A site of satirical musings, commentary and/or rhetorical criticism of the world at large.

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Location: Southeastern, Pennsylvania, United States

Thursday, January 21, 2010

The Devil and Pat Robertson

The recent earthquake in Haiti has had a number of repercussions throughout the world. First, in Haiti itself, there has been horrendous loss of life and destruction; the latest estimates are that over 100,000 are dead. Many nations are preparing to help with any rescue efforts which will alleviate the suffering.

Many experts see this disaster as an opportunity for Haiti to rebuild its infrastructure and prevent massive destruction from happening in the future. Then there is the case of one American commentator whose statements on the disaster could — and should — embarrass anyone who considers themselves a Christian.

On his 700 Club television show, televangelist Pat Robertson noted the earthquake before giving a short history of how Haiti gained its independence from the French in the 1790s. It was an interesting historical footnote which involved — in his telling of it — voodoo and Satan. He finished his little anecdote with the words, “True story,” and many who heard it insisted that he implied that there was connection between Haiti’s deal with the devil and the earthquake.

Maybe he did or did not mean to imply that the earthquake was God’s way of punishing the people of Haiti. Perhaps he just recounted the history lesson to fill some time on his show. In any event, the placement of this historical tale in the context of the earthquake story did not seem appropriate.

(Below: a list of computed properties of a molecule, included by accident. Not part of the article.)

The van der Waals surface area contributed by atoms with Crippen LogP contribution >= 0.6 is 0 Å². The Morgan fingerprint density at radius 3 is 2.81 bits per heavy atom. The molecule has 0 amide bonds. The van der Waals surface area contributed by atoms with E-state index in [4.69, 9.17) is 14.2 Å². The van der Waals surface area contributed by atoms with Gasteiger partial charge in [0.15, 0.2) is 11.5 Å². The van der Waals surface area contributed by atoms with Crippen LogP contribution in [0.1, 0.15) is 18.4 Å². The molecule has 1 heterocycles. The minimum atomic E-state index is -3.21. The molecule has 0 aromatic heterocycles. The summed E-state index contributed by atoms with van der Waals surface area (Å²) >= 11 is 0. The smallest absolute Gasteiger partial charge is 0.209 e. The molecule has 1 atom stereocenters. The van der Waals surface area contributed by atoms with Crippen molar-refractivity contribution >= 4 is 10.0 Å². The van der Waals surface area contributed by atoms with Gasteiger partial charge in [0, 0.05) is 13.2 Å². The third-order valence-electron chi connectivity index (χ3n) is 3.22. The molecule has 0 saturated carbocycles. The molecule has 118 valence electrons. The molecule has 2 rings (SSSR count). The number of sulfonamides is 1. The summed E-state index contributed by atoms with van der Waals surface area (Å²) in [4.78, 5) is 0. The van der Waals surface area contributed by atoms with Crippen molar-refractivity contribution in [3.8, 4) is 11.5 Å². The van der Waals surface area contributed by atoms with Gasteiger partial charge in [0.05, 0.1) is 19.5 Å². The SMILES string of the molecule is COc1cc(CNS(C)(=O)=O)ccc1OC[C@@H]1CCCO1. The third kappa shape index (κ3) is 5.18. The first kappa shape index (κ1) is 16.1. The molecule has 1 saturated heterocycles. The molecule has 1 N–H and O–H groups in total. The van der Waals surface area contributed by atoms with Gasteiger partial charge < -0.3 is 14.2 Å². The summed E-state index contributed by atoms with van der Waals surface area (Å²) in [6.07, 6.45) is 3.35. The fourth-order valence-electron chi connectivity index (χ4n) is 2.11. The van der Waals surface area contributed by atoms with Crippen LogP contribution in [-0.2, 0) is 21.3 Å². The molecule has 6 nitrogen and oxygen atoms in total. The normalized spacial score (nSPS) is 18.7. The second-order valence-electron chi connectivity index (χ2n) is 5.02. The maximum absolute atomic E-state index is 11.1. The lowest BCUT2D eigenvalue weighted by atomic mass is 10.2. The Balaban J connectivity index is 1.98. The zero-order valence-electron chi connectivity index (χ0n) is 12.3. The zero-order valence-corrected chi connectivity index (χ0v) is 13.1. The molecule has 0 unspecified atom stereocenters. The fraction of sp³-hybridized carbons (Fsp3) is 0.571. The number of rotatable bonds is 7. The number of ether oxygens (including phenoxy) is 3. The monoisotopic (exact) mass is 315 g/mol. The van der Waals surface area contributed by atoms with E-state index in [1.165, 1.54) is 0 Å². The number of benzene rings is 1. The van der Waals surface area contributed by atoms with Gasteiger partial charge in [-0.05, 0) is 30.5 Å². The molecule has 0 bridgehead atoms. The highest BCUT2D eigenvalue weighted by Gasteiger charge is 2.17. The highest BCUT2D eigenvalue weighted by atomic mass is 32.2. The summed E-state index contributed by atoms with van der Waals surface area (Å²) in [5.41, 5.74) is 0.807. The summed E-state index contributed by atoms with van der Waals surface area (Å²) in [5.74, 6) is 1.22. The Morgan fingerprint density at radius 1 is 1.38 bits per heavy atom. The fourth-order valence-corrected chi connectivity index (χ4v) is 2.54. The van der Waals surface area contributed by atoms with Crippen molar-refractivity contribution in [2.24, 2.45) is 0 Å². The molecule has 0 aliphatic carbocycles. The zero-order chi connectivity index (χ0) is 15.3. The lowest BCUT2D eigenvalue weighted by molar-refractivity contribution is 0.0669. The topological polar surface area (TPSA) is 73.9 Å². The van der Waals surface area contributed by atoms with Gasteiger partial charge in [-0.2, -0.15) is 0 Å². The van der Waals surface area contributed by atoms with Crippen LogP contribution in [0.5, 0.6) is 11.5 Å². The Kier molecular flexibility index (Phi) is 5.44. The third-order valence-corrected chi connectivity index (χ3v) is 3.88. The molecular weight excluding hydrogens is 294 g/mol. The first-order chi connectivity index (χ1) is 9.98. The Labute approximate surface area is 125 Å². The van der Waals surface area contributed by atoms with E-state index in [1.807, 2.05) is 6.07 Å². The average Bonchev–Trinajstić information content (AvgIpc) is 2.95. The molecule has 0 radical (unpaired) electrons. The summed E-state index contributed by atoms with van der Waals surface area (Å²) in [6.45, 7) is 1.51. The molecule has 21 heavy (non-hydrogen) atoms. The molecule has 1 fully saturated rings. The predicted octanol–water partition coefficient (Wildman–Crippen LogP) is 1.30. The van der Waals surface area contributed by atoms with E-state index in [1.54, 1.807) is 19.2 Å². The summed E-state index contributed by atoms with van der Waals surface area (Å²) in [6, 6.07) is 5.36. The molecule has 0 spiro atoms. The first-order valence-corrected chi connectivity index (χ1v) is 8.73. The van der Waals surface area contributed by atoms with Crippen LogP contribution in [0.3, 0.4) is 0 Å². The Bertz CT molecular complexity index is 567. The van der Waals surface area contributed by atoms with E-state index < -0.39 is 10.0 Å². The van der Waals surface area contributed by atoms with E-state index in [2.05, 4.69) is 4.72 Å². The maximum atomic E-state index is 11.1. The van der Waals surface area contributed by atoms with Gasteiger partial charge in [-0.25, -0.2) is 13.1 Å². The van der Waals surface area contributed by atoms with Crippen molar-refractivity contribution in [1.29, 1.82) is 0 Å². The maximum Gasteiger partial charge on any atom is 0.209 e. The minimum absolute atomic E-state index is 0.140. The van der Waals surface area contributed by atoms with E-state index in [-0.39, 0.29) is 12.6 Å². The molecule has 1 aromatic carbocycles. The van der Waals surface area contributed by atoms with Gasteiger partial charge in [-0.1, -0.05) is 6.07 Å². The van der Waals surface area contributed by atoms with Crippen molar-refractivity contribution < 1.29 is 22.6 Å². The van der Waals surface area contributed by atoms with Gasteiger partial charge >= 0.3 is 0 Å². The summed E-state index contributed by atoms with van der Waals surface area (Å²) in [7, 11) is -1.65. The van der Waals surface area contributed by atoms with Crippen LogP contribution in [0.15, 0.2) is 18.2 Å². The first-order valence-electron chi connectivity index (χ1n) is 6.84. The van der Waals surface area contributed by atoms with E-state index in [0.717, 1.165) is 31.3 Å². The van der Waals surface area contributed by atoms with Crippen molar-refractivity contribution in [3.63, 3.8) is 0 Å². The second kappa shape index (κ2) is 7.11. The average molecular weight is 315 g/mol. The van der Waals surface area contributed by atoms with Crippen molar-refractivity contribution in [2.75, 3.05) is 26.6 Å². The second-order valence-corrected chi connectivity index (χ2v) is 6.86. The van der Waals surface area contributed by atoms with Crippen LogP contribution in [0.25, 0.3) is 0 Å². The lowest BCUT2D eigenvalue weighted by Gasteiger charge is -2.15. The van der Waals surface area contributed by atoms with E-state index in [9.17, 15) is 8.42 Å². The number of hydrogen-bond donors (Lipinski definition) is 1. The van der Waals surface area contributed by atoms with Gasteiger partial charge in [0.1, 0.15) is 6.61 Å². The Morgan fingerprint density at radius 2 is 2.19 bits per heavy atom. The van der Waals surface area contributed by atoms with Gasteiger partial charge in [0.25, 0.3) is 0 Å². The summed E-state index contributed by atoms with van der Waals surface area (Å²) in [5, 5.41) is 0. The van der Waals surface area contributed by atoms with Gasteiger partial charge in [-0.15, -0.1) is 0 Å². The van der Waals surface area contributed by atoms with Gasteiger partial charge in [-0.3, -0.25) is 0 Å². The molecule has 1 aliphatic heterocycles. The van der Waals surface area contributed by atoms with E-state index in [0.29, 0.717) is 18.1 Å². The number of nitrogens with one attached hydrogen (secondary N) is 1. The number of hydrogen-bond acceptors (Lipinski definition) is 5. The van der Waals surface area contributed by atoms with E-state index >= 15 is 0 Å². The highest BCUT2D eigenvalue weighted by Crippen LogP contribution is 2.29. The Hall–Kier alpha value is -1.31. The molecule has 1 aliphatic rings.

Let’s get this straight: the people of Haiti are suffering the worst in a long running series of natural disasters; thousands are dead, many more will probably die, and thousands are still buried in the debris. Then some wise guy Christian leader throws the devil in their face? Way to kick the people when they’re down and out, rev! Shouldn’t you as a Christian be comforting them in their time of need? You may think you have a valid point of view, but your timing sucks!

Furthermore, we should differentiate between Robertson’s concept of the truth and historical accuracy in his “true story”. As a religious scholar and leader, Robertson believes every word of scripture as fact. That is his right and prerogative. On the other hand, historians need solid proof of an event happening before they will agree that it actually did happen. In their research, historians will deal with primary sources and secondary sources.

In this case, a primary source could include, among other things, the actual paper contract between the Haitian leaders of the revolt against France and Satan, signed by Beelzebub himself. Oh, let’s not forget: this would have to be a wet signature. No photocopies or faxes are acceptable as a primary source. Historians work under very strict rules.

A secondary source could include, among other things, a newspaper account of the deal or even a story about the signing ceremony itself. I haven’t researched this incident extensively, but I believe that neither a contract nor any journalistic pieces have yet surfaced. With this in mind, I’m inclined to see the Haiti/Satan story as a legend and chalk up Haiti’s troubles to extremely bad luck, terrible government, and location, location, location.

In any case, relief is pouring into Haiti and Robertson has crawled back into the woodwork of his own media empire. Still, there is a silver lining to this whole episode which has restored my faith in the existence of a superior being. Someone has offered a voodoo doll version of Pat Robertson for sale on Ebay.

Yes, there is a God after all!

(Thank you for reading. Please remember to help the people of Haiti wherever and whenever you can.)


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